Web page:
"Lamia" is a narrative poem written by English poet John Keats.[1] The poem, written in 1819, tells how the God Hermes hears of a nymph who is more beautiful than all. Hermes, searching for the nymph, instead comes across a Lamia, trapped in the form of a serpent. She reveals the previously invisible nymph to him and in return he restores her human form. She goes to seek a youth of Corinth, Lycius, while Hermes and his nymph depart together into the woods. The relationship between Lycius and Lamia, however, is destroyed when the sage Apollonius reveals Lamia's true identity at their wedding feast, whereupon she returns to her serpent state and Lycius dies of grief.

The poem had a deep influence on Edgar Allan Poe's sonnet "To Science", specifically lines 229–238 and the discussion of the baleful effects of "cold philosophy":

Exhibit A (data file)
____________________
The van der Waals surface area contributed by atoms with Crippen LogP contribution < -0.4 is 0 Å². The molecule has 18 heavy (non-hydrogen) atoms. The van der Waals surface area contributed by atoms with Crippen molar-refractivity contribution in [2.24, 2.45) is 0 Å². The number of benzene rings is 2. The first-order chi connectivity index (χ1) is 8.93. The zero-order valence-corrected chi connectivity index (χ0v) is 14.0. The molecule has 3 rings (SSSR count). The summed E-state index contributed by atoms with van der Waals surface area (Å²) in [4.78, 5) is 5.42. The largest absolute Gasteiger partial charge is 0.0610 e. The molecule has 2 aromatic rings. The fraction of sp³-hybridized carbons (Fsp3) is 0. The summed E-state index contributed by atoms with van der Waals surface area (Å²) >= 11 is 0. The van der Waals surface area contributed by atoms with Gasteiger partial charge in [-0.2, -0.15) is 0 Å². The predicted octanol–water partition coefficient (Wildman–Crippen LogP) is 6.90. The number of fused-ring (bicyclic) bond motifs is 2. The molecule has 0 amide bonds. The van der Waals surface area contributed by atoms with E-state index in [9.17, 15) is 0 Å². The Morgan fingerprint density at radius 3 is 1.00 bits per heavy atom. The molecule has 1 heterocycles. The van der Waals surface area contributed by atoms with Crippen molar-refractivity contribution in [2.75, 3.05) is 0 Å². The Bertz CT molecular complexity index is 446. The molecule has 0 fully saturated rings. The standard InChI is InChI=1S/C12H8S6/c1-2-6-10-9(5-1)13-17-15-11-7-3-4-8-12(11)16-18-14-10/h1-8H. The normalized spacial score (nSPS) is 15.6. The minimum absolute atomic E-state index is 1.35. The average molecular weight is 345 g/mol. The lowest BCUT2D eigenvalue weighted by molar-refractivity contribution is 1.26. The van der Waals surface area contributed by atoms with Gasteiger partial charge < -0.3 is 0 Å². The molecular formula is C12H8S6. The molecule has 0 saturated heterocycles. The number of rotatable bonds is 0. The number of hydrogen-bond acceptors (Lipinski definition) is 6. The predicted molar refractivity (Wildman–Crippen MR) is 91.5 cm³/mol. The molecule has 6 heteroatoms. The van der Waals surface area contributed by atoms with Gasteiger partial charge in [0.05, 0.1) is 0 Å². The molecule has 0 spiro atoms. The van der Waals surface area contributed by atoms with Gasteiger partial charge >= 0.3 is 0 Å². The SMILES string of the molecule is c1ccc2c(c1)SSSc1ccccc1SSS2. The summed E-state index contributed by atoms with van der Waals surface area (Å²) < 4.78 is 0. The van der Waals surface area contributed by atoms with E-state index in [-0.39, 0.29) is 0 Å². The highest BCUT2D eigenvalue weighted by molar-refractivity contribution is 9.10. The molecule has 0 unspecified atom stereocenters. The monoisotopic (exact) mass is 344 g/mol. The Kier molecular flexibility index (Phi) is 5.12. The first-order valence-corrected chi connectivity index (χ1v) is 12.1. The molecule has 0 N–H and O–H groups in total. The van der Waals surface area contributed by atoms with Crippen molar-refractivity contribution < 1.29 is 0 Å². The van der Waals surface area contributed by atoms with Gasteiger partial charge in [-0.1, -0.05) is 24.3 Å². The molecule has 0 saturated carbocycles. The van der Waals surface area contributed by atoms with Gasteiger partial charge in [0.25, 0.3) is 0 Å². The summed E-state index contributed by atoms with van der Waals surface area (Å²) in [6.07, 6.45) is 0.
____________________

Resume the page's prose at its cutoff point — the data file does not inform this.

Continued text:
Do not all charms fly

At the mere touch of cold philosophy?
There was an awful rainbow once in heaven:
We know her woof, her texture; she is given
In the dull catalogue of common things.
Philosophy will clip an Angel's wings,
Conquer all mysteries by rule and line,
Empty the haunted air, and gnomed mine
Unweave a rainbow, as it erewhile made
The tender-person'd Lamia melt into a shade.

Poe's closing lines also echo several lines near the middle of "Lamia".[2] The book Unweaving the Rainbow by Richard Dawkins takes its title from the above-quoted passage: it is an explicit attempt to demonstrate that this view of "cold philosophy" is incorrect and that science reveals, rather than destroys, the true beauty of the natural world.[3] The poem also influenced Edward MacDowell's work, Lamia, Opus 29.


  1. Keats's poem Lamia
  2. Campbell, Killis. "The Origins of Poe", The Mind of Poe and Other Studies. New York: Russell & Russell, Inc., 1962: 154–155.
  3. Dawkins, Richard (1998). Unweaving the Rainbow. Boston, Massachusetts: Houghton Mifflin. passim. ISBN 0618056734. 

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